Cloth Diapers vs. Disposable Diapers

21 Mar

The point of this post is not to demonstrate that one type of diaper is better than the other, but to review the differences between them.

Blowouts of cloth diapers are rare, blowouts of disposable diapers are common

The elastic used in cloth diaper covers is stronger than the elastic used in disposables because it doesn’t make economic sense to put heavy elastic in a single-use product. The result of this is more leaks, particularly of the notoriously runny breast-milk fed baby poo. Many mothers have told me about poop “up the back and into the hair,” but I never experienced this with cloth diapers.

It is more convenient to deal with dirty disposable diapers than dirty cloth diapers when away from home

When mother & baby are out of the house and baby has a dirty disposable diaper, all mom has to do when the diaper is changed is throw the dirty diaper away. A dirty cloth diaper goes in a wet bag (a smaller, zippered version of a pail liner) and back in the diaper bag. When mother & baby arrive home, mom has to remember to get the wet bag out of the diaper bag and add it to the diaper laundry.

Cloth diapers are more environmentally friendly than disposable diapers

Disposable diapers go in the landfill after one use, cloth diapers are used until they are worn out, and then used as household rags, before they go in the landfill. The water, electricity, and detergent used to wash cloth diapers do have an environmental impact, however. There are compostable diapers, but due to health concerns, they can only be composted in special facilities that are pretty rare.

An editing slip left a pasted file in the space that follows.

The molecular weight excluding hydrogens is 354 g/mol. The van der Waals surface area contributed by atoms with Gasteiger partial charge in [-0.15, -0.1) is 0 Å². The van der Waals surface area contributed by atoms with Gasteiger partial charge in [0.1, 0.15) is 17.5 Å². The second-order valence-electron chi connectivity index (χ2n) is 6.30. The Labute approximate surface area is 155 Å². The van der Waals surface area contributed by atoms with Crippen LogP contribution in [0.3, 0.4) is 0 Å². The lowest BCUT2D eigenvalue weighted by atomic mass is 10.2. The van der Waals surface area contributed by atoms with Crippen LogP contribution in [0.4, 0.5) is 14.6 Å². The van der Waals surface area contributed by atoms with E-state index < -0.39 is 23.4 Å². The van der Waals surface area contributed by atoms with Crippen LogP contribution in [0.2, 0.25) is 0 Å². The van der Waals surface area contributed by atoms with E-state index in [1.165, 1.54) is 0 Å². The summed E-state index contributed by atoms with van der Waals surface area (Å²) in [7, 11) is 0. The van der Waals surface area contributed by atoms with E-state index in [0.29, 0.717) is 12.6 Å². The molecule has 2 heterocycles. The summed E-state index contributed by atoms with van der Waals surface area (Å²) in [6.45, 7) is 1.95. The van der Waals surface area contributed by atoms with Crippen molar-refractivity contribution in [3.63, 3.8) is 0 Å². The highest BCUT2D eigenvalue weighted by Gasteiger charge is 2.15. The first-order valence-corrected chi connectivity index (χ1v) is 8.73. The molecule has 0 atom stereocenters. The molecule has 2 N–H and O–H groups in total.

Cloth diapers give baby a big diaper butt, while disposable diapers are trimmer

Some brands of clothing are more roomy in the bottom, and thus more cloth-diaper friendly. However, most baby clothing is made with the assumption that the baby will be wearing a disposable diaper. The trick to this is to buy pants one size larger than the baby is currently wearing, and to roll the cuffs.

Cloth diapers are cheaper in the long run, but there is a significant up front cost.

The people at Diaper Decisions have come up with a great comparison of the costs of various types of cloth diapers here. The most expensive cloth diapering option is (sized) Knickernappies Pocket Diapers, with an estimated grand total of $1677.66, or $0.23 per change. The closest approximation to the system I use is fitted diapers with covers, which totals at $1262.84, or $0.18 per change. The cost for disposable diapers has an estimated grand total of $2577.35, or $0.36 per change. And if the cloth diapers are used for multiple children, the cost per change will go down even further.

Both cloth and disposable diapers are work, just different kinds of work

The work associated with cloth diapers is keeping up with the diaper laundry every three days (or so), and ordering new if the family is using sized cloth diapers and the baby is starting to outgrow the current size. Diaper laundry involves carrying the laundry bag to the washer, then soaking, washing, and drying the diapers, unloading the dryer, sorting and stacking the diapers, and putting them away. The work associated with disposable diapers is either purchasing them at regular intervals through the grocery store or a delivery service like Amazon and taking out the trash. Different things appeal to (or repel) different people. I like doing laundry, and I don’t like going to the store, so the work involved with cloth diapers meshes with my personality.

This is part three in a five part series.


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